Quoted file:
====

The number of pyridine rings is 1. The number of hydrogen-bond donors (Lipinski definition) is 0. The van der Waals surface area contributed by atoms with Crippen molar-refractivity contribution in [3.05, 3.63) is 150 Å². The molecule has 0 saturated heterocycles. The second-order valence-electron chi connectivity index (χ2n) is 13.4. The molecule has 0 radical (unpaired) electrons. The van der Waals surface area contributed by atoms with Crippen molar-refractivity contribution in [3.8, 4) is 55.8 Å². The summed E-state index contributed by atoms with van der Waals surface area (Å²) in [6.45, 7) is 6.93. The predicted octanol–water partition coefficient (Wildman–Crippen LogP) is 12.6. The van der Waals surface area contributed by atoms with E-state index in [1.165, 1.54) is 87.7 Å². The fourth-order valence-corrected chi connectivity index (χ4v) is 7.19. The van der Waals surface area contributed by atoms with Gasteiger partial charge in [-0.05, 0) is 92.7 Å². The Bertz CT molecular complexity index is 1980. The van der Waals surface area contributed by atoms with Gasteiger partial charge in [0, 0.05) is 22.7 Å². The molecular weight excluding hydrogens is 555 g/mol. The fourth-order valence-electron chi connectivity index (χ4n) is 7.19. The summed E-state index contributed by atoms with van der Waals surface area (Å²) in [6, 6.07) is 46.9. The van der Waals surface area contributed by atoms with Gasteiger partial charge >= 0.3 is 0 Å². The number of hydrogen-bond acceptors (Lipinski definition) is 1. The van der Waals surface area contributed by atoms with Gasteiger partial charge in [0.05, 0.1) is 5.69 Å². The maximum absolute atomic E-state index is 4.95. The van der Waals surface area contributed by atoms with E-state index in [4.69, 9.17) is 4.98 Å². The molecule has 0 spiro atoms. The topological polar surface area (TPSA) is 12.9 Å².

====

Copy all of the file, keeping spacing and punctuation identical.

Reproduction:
The number of pyridine rings is 1. The number of hydrogen-bond donors (Lipinski definition) is 0. The van der Waals surface area contributed by atoms with Crippen molar-refractivity contribution in [3.05, 3.63) is 150 Å². The molecule has 0 saturated heterocycles. The second-order valence-electron chi connectivity index (χ2n) is 13.4. The molecule has 0 radical (unpaired) electrons. The van der Waals surface area contributed by atoms with Crippen molar-refractivity contribution in [3.8, 4) is 55.8 Å². The summed E-state index contributed by atoms with van der Waals surface area (Å²) in [6.45, 7) is 6.93. The predicted octanol–water partition coefficient (Wildman–Crippen LogP) is 12.6. The van der Waals surface area contributed by atoms with E-state index in [1.165, 1.54) is 87.7 Å². The fourth-order valence-corrected chi connectivity index (χ4v) is 7.19. The van der Waals surface area contributed by atoms with Gasteiger partial charge in [-0.05, 0) is 92.7 Å². The Bertz CT molecular complexity index is 1980. The van der Waals surface area contributed by atoms with Gasteiger partial charge in [0, 0.05) is 22.7 Å². The molecular weight excluding hydrogens is 555 g/mol. The fourth-order valence-electron chi connectivity index (χ4n) is 7.19. The summed E-state index contributed by atoms with van der Waals surface area (Å²) in [6, 6.07) is 46.9. The van der Waals surface area contributed by atoms with Gasteiger partial charge >= 0.3 is 0 Å². The number of hydrogen-bond acceptors (Lipinski definition) is 1. The van der Waals surface area contributed by atoms with Gasteiger partial charge in [0.05, 0.1) is 5.69 Å². The maximum absolute atomic E-state index is 4.95. The van der Waals surface area contributed by atoms with E-state index in [4.69, 9.17) is 4.98 Å². The molecule has 0 spiro atoms. The topological polar surface area (TPSA) is 12.9 Å².